Recent events have changed many aspects of life, perhaps permanently. The emerging new normal is ushering in epochal changes. Even long-held norms are shifting, including norms around restaurants and tipping.
Last year, 56 percent of people in the United States increased their tips, per Bank of America’s 2021 spending report But while many people are tipping generously, others actually turned in the opposite direction: nonprofit organization One Fair Wage reports that 80 percent of tipped workers have seen their tips go down by 50 percent or more. Basically, it’s tough to generalize tipping behavior right now.
So we spoke with experts — seasoned restaurateur Ouita Michel, chef and owner of the Ouita Michel family of restaurants in Kentucky, and etiquette expert Bonnie Tsai, owner of Beyond Etiquette in Los Angeles — to figure out the new norms around tipping in the United States so you can tip with confidence.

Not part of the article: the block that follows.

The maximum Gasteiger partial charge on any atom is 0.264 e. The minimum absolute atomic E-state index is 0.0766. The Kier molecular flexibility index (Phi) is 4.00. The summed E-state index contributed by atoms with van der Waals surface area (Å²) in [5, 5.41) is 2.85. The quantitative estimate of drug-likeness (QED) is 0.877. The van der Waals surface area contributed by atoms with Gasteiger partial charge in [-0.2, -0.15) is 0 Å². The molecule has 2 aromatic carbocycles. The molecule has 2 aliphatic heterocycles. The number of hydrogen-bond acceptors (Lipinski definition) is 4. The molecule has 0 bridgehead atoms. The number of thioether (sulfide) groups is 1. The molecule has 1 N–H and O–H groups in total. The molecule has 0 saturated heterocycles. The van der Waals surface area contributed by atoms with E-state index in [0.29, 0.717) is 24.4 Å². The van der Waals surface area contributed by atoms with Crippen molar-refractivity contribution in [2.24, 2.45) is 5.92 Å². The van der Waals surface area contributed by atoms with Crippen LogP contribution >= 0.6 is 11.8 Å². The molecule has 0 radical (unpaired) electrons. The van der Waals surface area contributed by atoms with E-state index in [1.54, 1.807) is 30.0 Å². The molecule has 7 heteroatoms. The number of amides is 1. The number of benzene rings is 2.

What’s the standard tip today?
Answer: 20 percent and up
Why: For decades, 15 percent has been considered the minimum appropriate tip. Tsai says this remains technically true, but norms seem to be shifting. One reason to tip more is that minimum wage simply hasn’t kept up with the cost of living. Another is the realities of the pandemic era.
“What’s considered a standard tip is going up. I encourage people to tip 20 percent to 30 percent while staying within their means,” she says.
Deciding what fits in your budget includes factoring in the tip — meaning, if adding a 20 percent tip on top of the cost of a meal makes it feel too spendy, you should choose a less expensive restaurant where tipping 20 percent won’t feel like a strain.
You should also keep in mind when you go to a restaurant that thanks to increasing food prices and shortages, it’s likely the prices of your favorite menu items have gone up. This means your tip will need to go up as well. To avoid any sticker shock or coming up short when it’s time to tip, take a fresh look at the current menu prices before you go. It might be more than you remember.
Michel doesn’t say exactly what she would consider a standard percent for tips, but that she personally tips at least 20 percent to 25 percent these days. She suggests tipping “whatever you can possibly afford.”